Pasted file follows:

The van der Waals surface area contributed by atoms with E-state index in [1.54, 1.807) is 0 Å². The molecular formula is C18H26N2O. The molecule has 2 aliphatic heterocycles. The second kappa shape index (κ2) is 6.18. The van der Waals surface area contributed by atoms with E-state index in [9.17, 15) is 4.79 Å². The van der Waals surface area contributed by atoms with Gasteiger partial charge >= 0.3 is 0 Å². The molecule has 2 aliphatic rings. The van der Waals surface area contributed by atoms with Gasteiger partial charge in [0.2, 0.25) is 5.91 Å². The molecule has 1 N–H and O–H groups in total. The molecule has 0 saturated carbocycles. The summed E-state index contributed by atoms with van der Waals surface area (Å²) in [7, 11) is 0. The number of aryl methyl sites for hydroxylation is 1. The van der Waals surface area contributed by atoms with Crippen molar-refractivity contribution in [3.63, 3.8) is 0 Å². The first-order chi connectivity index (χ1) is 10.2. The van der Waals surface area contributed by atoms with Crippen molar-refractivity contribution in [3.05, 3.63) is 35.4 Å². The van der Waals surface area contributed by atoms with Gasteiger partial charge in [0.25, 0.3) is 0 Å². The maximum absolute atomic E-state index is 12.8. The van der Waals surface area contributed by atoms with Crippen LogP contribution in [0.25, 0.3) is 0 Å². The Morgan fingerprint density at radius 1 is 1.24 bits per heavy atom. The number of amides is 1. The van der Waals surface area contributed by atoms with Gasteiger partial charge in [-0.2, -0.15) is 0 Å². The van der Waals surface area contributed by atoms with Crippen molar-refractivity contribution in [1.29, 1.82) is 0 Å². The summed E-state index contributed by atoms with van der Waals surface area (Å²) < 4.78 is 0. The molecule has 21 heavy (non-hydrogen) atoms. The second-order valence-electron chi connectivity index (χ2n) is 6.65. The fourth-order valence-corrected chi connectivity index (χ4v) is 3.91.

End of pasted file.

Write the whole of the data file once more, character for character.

The van der Waals surface area contributed by atoms with E-state index in [1.54, 1.807) is 0 Å². The molecular formula is C18H26N2O. The molecule has 2 aliphatic heterocycles. The second kappa shape index (κ2) is 6.18. The van der Waals surface area contributed by atoms with E-state index in [9.17, 15) is 4.79 Å². The van der Waals surface area contributed by atoms with Gasteiger partial charge >= 0.3 is 0 Å². The molecule has 2 aliphatic rings. The van der Waals surface area contributed by atoms with Gasteiger partial charge in [0.2, 0.25) is 5.91 Å². The molecule has 1 N–H and O–H groups in total. The molecule has 0 saturated carbocycles. The summed E-state index contributed by atoms with van der Waals surface area (Å²) in [7, 11) is 0. The number of aryl methyl sites for hydroxylation is 1. The van der Waals surface area contributed by atoms with Crippen molar-refractivity contribution in [3.63, 3.8) is 0 Å². The first-order chi connectivity index (χ1) is 10.2. The van der Waals surface area contributed by atoms with Crippen molar-refractivity contribution in [3.05, 3.63) is 35.4 Å². The van der Waals surface area contributed by atoms with Gasteiger partial charge in [0.25, 0.3) is 0 Å². The maximum absolute atomic E-state index is 12.8. The van der Waals surface area contributed by atoms with Crippen LogP contribution in [0.25, 0.3) is 0 Å². The Morgan fingerprint density at radius 1 is 1.24 bits per heavy atom. The number of amides is 1. The van der Waals surface area contributed by atoms with Gasteiger partial charge in [-0.2, -0.15) is 0 Å². The van der Waals surface area contributed by atoms with Crippen molar-refractivity contribution in [1.29, 1.82) is 0 Å². The summed E-state index contributed by atoms with van der Waals surface area (Å²) < 4.78 is 0. The molecule has 21 heavy (non-hydrogen) atoms. The second-order valence-electron chi connectivity index (χ2n) is 6.65. The fourth-order valence-corrected chi connectivity index (χ4v) is 3.91.